Robert Brizel: “You’ve been in the ring with Joseph Parker before (October 2015, lost in ten rounds, in Auckland, New Zealand. One judge had the bout 97-94 for Parker, while the other two judges scored the bout strangely 100-90 for Parker).”

Sherman Williams: “Yeah, I would love an opportunity (for) a crack at Joseph Parker again. It was the first time he went the distance (when I fought Parker), and it was one of his toughest fights. I’m calling out (now) all of the top ten heavyweights.”

Robert Brizel: “You’ve fought Manuel Charr for ten rounds. Would you fight charr again, Tomasz Adamek, or Alexander Povetkin?”

Sherman Williams: “I would love to fight Alexander Povetkin. I would love to fight Tomasz Adamek. Of the group of guys (great heavyweights) who came up, I’m the last of the Mohegans. Cedric Kushner and a lot of these guys (the noteworthy promoters) They take the easy route (for their fighters). I am ready, willing and able to fight Tomasz Adamek, Alexander Povetkin, Kubrat Pulev. I am ready to fight any one of the top Polish heavyweights. Bring it on!”

Robert Brizel: “You have gone the distance with Robert Helenius, Parker, Charr, Gerlad Washington, Chauncy Welliver, Harold Sconiers, Ruslan Chagaev, Gerald Washington, Jameel McCline, Al Cole, Taurus Sykes, Gabe Brown, Tommy Martin, Lenzie Morgan, Tye Fields, Gilbert Martinez, Christian Hammer and others. It looks like (your record) you have been robbed (of the decision) by everybody you have fought.”

Sherman Williams: “I fought everyone that was relevant. If you get a copy of those fights (and view them, you will come to the conclusion that), a lot of those fights could have been scored the other way. My fight with Ruslan Chagaev, they gave to the decision to Chagaev in Germany, but I won (the bout) clearly. My fight with Joseph Parker in New Zealand, we could make a case (that I won the decision) for that. I deserved the Martin decision in Canada. You get a lot of B.S. decisions. I’m a tough guy.”

Robert Brizel: You and Jerry Butler are the strongest heavyweight fighters ever to come out of the Bahamas. However, Jerry has lost nine of his last ten bouts.”
Sherman Williams: “Jerry just gave an opportunity to an up and coming fighter (5-0 Florida heavyweight Amron Sands), and lost the four-round bout in the Bahamas. I don’t think Jerry takes his training seriously.”

Robert Brizel: “What about Amir Mansour and Travis Kauffman?”

Sherman Williams: “Travis Kauffman (his people) asked for the fight (with me). I never heard back from the matchmaker or the promoter. There’s (also) a guy in Canada named Shane Cameron. They (his people) called me to fight him in British Commonwealth title Heavyweight eliminator. They never called me back. Dillian Whyte offered to fight me. I accepted. He never called back. It’s the story of my life. A lot of these guys, they don’t want a real fight. I was offered Charles Martin for his comeback fight. They never called back. They (all) know Sherman Williams is for real, and once I step into the ring, I’m bringing the fight. On any given night, I can knock any one of these guys out!”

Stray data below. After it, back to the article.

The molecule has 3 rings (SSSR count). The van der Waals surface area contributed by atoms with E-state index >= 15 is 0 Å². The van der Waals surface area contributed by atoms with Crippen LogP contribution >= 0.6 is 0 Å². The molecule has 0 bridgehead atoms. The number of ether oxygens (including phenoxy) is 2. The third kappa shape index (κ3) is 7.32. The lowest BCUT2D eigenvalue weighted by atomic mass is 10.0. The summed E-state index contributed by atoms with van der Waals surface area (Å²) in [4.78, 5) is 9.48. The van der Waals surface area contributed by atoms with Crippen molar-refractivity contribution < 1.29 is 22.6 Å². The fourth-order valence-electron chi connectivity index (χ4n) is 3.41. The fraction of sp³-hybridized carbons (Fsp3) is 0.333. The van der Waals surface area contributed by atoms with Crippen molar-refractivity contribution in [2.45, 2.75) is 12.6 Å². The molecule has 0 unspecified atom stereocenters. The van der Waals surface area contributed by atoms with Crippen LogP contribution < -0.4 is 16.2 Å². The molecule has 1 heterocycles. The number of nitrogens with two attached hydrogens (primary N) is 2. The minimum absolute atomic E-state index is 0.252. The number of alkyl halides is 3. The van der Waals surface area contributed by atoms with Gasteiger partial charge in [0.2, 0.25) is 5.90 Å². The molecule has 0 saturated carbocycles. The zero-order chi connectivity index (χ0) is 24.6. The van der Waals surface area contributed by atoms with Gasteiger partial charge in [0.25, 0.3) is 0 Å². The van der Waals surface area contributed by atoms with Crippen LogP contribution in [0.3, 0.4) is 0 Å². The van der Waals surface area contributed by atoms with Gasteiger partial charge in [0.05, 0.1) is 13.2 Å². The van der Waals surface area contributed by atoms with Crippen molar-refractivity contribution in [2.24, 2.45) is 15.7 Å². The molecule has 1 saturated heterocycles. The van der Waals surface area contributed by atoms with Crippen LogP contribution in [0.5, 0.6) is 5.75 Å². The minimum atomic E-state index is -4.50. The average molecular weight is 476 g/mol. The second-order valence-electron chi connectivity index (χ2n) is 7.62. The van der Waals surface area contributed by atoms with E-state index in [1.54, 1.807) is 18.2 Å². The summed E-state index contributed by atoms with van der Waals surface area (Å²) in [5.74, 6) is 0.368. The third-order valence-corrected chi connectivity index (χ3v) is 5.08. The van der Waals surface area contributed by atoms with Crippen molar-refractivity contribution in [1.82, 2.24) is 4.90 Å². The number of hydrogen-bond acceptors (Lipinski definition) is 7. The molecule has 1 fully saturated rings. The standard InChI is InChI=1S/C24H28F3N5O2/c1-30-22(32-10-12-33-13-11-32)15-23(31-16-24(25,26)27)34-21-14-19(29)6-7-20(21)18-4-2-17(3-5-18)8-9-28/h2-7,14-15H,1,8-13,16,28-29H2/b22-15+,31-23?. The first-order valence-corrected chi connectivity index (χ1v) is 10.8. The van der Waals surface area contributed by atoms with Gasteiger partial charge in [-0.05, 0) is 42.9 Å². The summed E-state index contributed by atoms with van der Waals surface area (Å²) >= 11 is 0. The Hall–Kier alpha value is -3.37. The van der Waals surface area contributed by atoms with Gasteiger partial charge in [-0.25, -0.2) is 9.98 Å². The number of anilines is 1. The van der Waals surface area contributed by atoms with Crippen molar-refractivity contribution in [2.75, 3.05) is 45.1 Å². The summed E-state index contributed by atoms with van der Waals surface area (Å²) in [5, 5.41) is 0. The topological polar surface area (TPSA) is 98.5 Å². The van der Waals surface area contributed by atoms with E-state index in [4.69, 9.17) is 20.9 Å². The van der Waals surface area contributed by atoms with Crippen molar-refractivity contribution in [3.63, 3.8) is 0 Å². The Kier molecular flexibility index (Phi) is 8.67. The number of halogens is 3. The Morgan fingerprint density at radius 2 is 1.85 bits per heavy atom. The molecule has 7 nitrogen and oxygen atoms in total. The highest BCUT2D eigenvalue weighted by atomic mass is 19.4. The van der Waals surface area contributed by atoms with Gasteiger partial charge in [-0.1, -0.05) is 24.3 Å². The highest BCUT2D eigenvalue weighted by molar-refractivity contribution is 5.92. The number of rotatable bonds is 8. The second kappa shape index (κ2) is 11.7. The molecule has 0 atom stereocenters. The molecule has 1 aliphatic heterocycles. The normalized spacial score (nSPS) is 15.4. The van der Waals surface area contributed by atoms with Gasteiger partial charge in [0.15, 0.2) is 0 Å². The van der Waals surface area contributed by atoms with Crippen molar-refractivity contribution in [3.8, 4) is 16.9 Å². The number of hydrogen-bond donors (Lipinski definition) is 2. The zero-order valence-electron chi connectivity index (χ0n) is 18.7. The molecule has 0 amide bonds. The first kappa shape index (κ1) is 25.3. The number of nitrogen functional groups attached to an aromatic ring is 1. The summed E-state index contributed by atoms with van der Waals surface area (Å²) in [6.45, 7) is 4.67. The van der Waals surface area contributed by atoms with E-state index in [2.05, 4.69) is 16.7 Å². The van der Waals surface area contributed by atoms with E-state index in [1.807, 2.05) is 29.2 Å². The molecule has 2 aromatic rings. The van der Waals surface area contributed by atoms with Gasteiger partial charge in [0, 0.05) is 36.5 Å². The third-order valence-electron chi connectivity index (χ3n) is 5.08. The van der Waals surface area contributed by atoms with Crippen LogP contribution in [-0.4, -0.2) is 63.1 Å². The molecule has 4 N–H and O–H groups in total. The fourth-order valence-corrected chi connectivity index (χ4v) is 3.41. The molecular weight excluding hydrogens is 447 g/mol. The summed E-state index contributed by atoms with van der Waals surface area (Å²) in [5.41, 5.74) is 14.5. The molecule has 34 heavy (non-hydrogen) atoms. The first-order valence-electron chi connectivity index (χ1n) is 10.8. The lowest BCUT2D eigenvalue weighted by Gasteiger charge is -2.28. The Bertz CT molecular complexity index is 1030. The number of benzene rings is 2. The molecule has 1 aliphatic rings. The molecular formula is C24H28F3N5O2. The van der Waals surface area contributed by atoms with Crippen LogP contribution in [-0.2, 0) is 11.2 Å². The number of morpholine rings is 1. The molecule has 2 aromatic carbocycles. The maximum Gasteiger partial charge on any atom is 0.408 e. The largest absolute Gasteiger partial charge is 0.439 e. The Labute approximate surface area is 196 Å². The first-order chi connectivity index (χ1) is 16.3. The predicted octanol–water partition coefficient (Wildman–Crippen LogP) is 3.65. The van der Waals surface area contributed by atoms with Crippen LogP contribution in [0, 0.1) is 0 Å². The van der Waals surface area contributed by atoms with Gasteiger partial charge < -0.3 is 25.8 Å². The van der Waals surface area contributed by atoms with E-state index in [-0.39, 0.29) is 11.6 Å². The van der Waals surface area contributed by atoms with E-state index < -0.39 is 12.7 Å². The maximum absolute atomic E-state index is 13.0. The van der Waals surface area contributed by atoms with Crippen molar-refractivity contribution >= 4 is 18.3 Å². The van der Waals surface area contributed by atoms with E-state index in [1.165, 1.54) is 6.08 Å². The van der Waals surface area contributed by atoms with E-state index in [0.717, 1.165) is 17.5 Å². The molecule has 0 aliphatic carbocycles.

Robert Brizel: “Sherman, you’ve gone the distance 44 times in bouts you’ve won, lost or drawn, which is fairly incredible. Have you really lost any of these decisions?”

Sherman Williams: Four of the decisions I lost I think were justified, I didn’t do as well as I should have. All of the other decisions I fought in other fighter’s backyards. I deserved to win over Ruslan Chagaev. My decision with Joseph Parker could have gone either way. I had Parker hurt multiple times.”

Robert Brizel: “Your final word on why you want a rematch with Evander Holyfield, who’s 55 years old now, and why it is so important to you.”

Sherman Williams: “My thing is Holyfield quit in the ring with me, and used his celebrity power to get a no decision. He got stopped that night, and he needs to remember that the rest of his days. He’s promoting now, I’d like to fight him on his show, or fight him! It doesn’t matter (where). Holyfield lost (to me), and got away with robbery!”




Robert Brizel - Head Boxing Correspondent
Robert Brizel - Head Boxing Correspondent
Robert is the Head Boxing Correspondent for Real Combat Media Boxing since 2013. Robert is also a photographer and ringside reporter for the RCM Tri State region which includes NJ, NY and PA. Robert conducts exclusive interviews, provides historical boxing articles and provides editorial ringside coverage of major boxing events. You can contact or follow Robert on Facebook and by email at robertbrizel@realcombatmedia.com.